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runswithscissors


Sunday, December 28, 2003

[Continued from yesterday's entry]

And flow the conversation did, at least among the Spanish speakers. The Romanians mostly listened, though I suspect that would have changed if he'd had some facility with Castellano. He had a tendency to mutter comments to himself as his eyes followed the conversation around the table, the two of them occasionally whispered commentary to each other after one of her translations, sometimes laughing quietly as they leaned together to confer.

Conversation turned to the subject of machismo. I can't tell you how we wound up there, I can only report that all three South American males made it clear they considered the women who lived in machista cultures to be responsible for a full 50% of that social dynamic. Maybe more than 50%. Could have been a pre-emptive thing, setting that opinion forth as strongly as they did -- getting the boot in before any females took it upon themselves to begin dumping responsibility on the guys. Teté accepted it diplomatically, acknowledging some of the guys' argument before using that as a stepping-off point. A smart cookie.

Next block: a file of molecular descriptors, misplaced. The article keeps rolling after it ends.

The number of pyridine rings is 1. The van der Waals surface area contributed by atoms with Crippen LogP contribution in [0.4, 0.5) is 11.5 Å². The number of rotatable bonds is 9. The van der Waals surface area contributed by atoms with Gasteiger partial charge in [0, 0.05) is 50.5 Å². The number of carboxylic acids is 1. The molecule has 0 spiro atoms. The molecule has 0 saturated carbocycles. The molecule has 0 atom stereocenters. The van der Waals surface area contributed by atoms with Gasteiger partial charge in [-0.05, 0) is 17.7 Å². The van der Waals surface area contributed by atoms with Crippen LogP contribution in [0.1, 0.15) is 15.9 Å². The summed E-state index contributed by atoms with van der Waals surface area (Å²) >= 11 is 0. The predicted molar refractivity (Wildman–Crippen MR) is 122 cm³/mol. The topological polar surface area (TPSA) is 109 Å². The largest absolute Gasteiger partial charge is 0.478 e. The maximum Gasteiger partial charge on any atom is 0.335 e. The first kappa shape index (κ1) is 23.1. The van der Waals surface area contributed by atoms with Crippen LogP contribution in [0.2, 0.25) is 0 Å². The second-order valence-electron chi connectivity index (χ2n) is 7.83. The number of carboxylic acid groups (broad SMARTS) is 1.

Tracy looked unhappy with the general tenor of the South American male position, though everyone's stance softened some with further talk. The Romanian guy became noticeably restive until I gave him an opening to speak up in English. Environment trumps genetics/gender in determining who we all are, what we all do, he said. The rest of the table listened to a translation of that, agreed in a shoulder-shrugging way, the conversation immediately reverted to Spanish, galloping off to topics like politics, the holidays, the state of our respective countries, critiques of Spain/the Spaniards (there being no Spaniards present to defend themselves).

And so it went. Midnight arrived, cheeks were kissed, wishes of Feliz Navidad exchanged. Food, cider, champagne got inhaled. Dessert appeared, disappeared amid good-natured struggles over who got to wield the knife and distribute which kind of cake to whom. The Romanians retired to their bedroom around 1 a.m., I began to lose steam around 1:30. Ten or fifteen minutes later, the Venezuelans excused themselves, I said good-night, found myself heading out of the building with Juan and Henry, riding downstairs in what may be the single most cramped elevator I've ever sidled into (resulting in brief, unexpected physical intimacy with my fellow crampees).